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Mental & Physical Health

Depression & Anxiety

Depression and anxiety are symptoms of Parkinson's disease. Mood changes can impact quality of life and how treatments work. Effective therapies for the mood aspects of Parkinson's are among patients' most important unmet needs and an MJFF research priority.

Mood Changes in Parkinson's

When faced with a diagnosis of Parkinson's disease (PD), it is understandable to feel depressed or anxious. But mood disorders such as depression and anxiety are clinical symptoms of Parkinson's, just as are slowness of movement and tremor. In fact, up to half of all people with Parkinson's may suffer from depression and/or anxiety at some point during the course of their disease. Like all symptoms of PD, mood changes are different for different people. Some people with depression feel sad and lose interest in things they used to enjoy, while others feel irritable and have difficulty sleeping. People with anxiety often feel overly worried or concerned, or say they are "on edge."

The good news: Over the past decade, researchers have placed increasing focus on these aspects of PD, and today we have a better understanding of how to treat mood disorders in Parkinson's.

Depression and Parkinson's Disease

Help for Depression and Anxiety

Depression is a serious matter for anyone. For people with Parkinson's, it can affect critical elements of disease management such as staying socially connected, exercising and proactively seeking needed care.

It is not always easy to recognize depression in oneself. Be on the lookout for a lack of interest in activities and situations that once brought you joy. Pay attention to observations made by family and friends, and talk to your doctor if you're not feeling like yourself. Sometimes, your physicians may not even ask you about these conditions if you don't mention changes in mood or outlook.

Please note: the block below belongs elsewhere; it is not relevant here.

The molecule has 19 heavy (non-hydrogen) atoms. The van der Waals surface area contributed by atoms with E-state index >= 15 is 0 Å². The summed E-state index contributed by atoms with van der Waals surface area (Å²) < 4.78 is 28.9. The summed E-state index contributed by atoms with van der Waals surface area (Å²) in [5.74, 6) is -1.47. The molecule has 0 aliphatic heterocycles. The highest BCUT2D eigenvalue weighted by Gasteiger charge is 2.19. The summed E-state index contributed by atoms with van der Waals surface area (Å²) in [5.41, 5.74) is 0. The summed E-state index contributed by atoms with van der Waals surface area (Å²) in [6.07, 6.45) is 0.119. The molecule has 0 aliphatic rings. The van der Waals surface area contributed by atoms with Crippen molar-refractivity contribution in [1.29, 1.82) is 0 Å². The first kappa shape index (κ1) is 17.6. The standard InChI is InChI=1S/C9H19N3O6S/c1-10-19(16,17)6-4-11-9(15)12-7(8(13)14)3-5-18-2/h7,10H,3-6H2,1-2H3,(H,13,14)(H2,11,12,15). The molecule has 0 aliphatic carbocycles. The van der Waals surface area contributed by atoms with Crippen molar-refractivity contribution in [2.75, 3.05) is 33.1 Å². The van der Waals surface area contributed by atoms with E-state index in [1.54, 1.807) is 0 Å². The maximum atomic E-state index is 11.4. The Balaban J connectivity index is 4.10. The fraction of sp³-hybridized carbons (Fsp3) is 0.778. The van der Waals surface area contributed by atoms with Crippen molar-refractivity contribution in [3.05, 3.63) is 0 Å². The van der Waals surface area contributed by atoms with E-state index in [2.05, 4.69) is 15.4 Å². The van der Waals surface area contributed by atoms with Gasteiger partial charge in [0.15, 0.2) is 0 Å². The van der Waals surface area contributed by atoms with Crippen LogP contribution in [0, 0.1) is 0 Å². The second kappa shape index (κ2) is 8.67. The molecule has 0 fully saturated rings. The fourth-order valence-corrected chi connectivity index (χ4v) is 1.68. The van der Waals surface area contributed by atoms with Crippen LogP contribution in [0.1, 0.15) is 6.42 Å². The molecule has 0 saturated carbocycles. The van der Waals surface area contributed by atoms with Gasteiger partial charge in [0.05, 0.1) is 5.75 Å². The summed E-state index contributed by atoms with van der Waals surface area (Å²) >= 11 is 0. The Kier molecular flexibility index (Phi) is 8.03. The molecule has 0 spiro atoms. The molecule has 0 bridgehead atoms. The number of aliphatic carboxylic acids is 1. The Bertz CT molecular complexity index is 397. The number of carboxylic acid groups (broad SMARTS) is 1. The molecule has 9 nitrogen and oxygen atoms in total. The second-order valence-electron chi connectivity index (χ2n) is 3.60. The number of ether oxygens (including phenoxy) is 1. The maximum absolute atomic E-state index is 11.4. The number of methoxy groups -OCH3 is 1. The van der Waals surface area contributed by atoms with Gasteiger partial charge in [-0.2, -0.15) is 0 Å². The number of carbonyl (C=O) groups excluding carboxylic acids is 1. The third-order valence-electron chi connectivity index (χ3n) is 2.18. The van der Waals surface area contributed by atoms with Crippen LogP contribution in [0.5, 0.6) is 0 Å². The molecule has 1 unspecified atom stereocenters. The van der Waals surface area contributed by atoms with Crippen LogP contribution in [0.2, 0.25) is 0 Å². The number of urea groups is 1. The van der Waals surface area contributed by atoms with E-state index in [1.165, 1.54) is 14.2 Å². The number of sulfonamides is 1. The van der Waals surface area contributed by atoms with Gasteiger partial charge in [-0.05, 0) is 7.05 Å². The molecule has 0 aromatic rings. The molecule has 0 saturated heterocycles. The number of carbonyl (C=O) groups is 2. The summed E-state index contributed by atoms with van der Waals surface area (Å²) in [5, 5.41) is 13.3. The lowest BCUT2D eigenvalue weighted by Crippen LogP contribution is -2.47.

Depression and anxiety can be treated with medications, lifestyle changes (such as regular exercise and social activities) and therapy or counseling with a qualified practitioner. Support groups also may be a source of help.

NOTE: If you are in crisis, call the National Suicide Prevention Lifeline at 1-800-273-TALK or visit www.suicidepreventionlifeline.org.

What the Research Says

Researchers believe that depression and anxiety in Parkinson's are due to changes in brain chemistry that are caused by the disease itself. (In fact, in some people, depression starts years before Parkinson's is diagnosed.) The same pathways that create dopamine in the brain — which are impacted in PD — also create the brain chemical serotonin, which regulates mood, appetite and sleep. Scientists think that the effect of Parkinson's on serotonin, as well as other brain chemicals that support mood, is responsible for symptoms of depression and anxiety.

The Michael J. Fox Foundation (MJFF) actively pursues research that can shed light on the connection between mood changes and Parkinson's — and lead to treatment breakthroughs for people living with the disease. The MJFF-funded Study of Antidepressants in Parkinson's Disease found that certain antidepressants eased depression in people with Parkinson's without worsening movement symptoms. Still, more work remains to find more and better treatments for depression and anxiety. Researchers are looking at several different therapies: medications such as Buspar (buspirone) for anxiety, as well as cognitive behavioral therapy and non-invasive brain stimulation for both depression and anxiety. Register for recruiting studies in your area through MJFF's online tool Fox Trial Finder.


The medical information contained in this article is for general information purposes only. The Michael J. Fox Foundation for Parkinson's Research has a policy of refraining from advocating, endorsing or promoting any drug therapy, course of treatment, or specific company or institution. It is crucial that care and treatment decisions related to Parkinson's disease and any other medical condition be made in consultation with a physician or other qualified medical professional.

"These symptoms, if left untreated, are damaging at best and deadly at worst. Make sure you discuss depression and anxiety with your doctor."
Irene Hegeman Richard, MD University of Rochester
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